Subscribe to our free, weekly email newsletter!


Ocean cargo: Shippers are getting the attention they deserve

“The carriers are finally coming to shipper forums to listen, rather than just speak,” said Peter A. Friedmann, executive director of Agriculture Ocean Transportation Coalition
By Patrick Burnson, Executive Editor
June 17, 2011

As many leading ocean carrier executives have noted recently, sharper shipper expectations are driving disruptive change in the industry.

“The carriers are finally coming to shipper forums to listen, rather than just speak,” said Peter A. Friedmann, executive director of Agriculture Ocean Transportation Coalition (AgTC). “We have observed a whole new attitude when it comes to service and shipper concerns.”

Those concerns were given full voice at AgTC’s recently concluded 24th annual meeting in San Francisco.  According to Friedman, the record turn-out of his constituents may have contributed to the “new dynamic” of interaction.

“The carrier executives didn’t just blow in here to give a speech and abruptly depart,” he said. “They came early, mingled, and talked to our members, making a real effort to understand their point of view.”

Given the fact that AgTC members control approximately 1.4 million TEUs (twenty-foot equivalent units) a year, this should not come as such a surprise. But there’s another key reason, too, said Friedmann.

“Our ‘ocean carrier performance survey’ – now in its seventh year – is very closely watched by the biggest and best global carriers,” he said. “And they compete aggressively for this recognition.”
AgTC members include agriculture and forest products exporters and are found on the list of the Top 100 Exporters, as well as hundreds of smaller, but still substantial volume exporters and many importers as well. In addition, freight forwarders, who often serve as the export departments of ag and forest products exporters, are members of the AgTC, and bring the their expertise to the survey.

This year, over 425 transportation professionals completed the survey based on the following criteria:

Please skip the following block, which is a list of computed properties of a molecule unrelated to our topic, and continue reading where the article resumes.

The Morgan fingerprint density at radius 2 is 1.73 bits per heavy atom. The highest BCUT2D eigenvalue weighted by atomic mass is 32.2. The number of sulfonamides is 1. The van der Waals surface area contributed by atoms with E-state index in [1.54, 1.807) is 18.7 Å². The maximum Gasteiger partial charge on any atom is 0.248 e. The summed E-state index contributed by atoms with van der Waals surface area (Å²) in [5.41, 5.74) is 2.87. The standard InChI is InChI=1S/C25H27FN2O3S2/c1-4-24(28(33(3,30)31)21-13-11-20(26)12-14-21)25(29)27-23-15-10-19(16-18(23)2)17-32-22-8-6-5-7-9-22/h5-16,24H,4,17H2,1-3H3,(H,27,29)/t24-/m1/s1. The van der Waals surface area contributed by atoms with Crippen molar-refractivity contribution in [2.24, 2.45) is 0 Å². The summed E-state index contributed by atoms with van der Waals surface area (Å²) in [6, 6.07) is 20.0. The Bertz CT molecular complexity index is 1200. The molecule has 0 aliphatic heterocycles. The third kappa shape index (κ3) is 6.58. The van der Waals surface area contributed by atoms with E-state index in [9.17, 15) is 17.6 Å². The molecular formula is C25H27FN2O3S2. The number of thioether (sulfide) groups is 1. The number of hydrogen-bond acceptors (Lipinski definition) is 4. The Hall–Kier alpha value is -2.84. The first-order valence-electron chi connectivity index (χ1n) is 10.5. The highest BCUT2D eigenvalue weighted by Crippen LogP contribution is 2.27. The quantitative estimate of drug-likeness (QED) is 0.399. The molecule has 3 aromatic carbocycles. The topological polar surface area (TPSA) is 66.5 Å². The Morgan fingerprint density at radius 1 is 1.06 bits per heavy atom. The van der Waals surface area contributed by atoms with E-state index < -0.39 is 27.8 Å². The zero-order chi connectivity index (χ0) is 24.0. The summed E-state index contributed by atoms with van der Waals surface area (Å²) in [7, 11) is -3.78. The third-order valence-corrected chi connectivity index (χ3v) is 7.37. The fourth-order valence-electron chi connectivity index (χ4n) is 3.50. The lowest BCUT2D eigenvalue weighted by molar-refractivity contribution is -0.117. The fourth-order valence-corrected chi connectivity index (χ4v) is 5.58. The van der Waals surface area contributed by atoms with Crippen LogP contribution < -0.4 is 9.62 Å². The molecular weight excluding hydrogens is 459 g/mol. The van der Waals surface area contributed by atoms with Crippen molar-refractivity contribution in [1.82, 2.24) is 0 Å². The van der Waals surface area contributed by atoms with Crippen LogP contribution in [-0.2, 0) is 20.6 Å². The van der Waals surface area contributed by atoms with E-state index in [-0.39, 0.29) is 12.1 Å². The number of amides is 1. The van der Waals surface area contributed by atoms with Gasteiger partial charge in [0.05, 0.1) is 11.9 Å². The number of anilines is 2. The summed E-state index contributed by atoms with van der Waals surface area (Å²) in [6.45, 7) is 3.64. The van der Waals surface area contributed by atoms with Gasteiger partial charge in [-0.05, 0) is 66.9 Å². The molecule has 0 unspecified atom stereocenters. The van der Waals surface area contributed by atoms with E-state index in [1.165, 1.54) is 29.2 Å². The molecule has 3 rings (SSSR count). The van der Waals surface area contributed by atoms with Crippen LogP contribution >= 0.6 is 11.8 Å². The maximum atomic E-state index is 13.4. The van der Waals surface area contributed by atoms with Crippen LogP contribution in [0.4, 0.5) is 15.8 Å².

Documentation accuracy and timeliness; quote responsiveness; rate competitiveness; claims service; freight billing accuracy; on-time performance; ease of doing business; canceling or rolling bookings; equipment and space allocation; problem resolution; and customer service practices.

“OOCL always ranks high,” said Friedmann, “and they finished first this year. It’s also important to note that APL finished second, and Evergreen captured third.”

But that doesn’t tell the whole story, Friedmann, said, observing that Maersk continues to show marked improvement year upon year.

“Their leaders have demonstrated a willingness to change and work with our constituents,” he said. “They don’t take their premier status for granted.”

For related articles click here.

About the Author

image
Patrick Burnson
Executive Editor

Patrick Burnson is executive editor for Logistics Management and Supply Chain Management Review magazines and web sites. Patrick is a widely-published writer and editor who has spent most of his career covering international trade, global logistics, and supply chain management. He lives and works in San Francisco, providing readers with a Pacific Rim perspective on industry trends and forecasts. You can reach him directly at .(JavaScript must be enabled to view this email address).


Subscribe to Logistics Management magazine

Subscribe today. It's FREE!
Get timely insider information that you can use to better manage your
entire logistics operation.
Start your FREE subscription today!

Recent Entries

Having introduced into the California State Senate a new bill designed to give an exemption from sales and use tax for port terminal operators purchasing zero or “near zero-emission” equipment, Lara is trying to advance two agendas.

The notions of “green shoots” or “cautious optimism” in gauging the current state of the economy does not specifically exhibit what is really happening, when assessing how things are actually going, it seems. That was made clear by Bob Costello, chief economist at the American Trucking Associations, at last week’s NASSTRAC (National Shippers Strategic Transportation Council) Shippers Conference and Transportation Expo in Orlando, Fla. last week.

With a 6.8 cent gain to $2.266 per gallon, this week’s average diesel price is at its highest level since the week of December 28, when it was at $2.237 per gallon.

Manufacturing activity in April remained on the right side of growth for the second straight month, following six months of contraction, according to the April edition of the Manufacturing Report on Business from the Institute for Supply Management (ISM).

Some 22 centuries after the original Silk Road smoothed the path of Chinese silk merchants to Europe, a new effort is beginning to build a new 21st century highway between Europe and the burgeoning economy of China, now the world’s fastest-growing market.

Comments

Post a comment
Commenting is not available in this channel entry.


© Copyright 2016 Peerless Media LLC, a division of EH Publishing, Inc • 111 Speen Street, Ste 200, Framingham, MA 01701 USA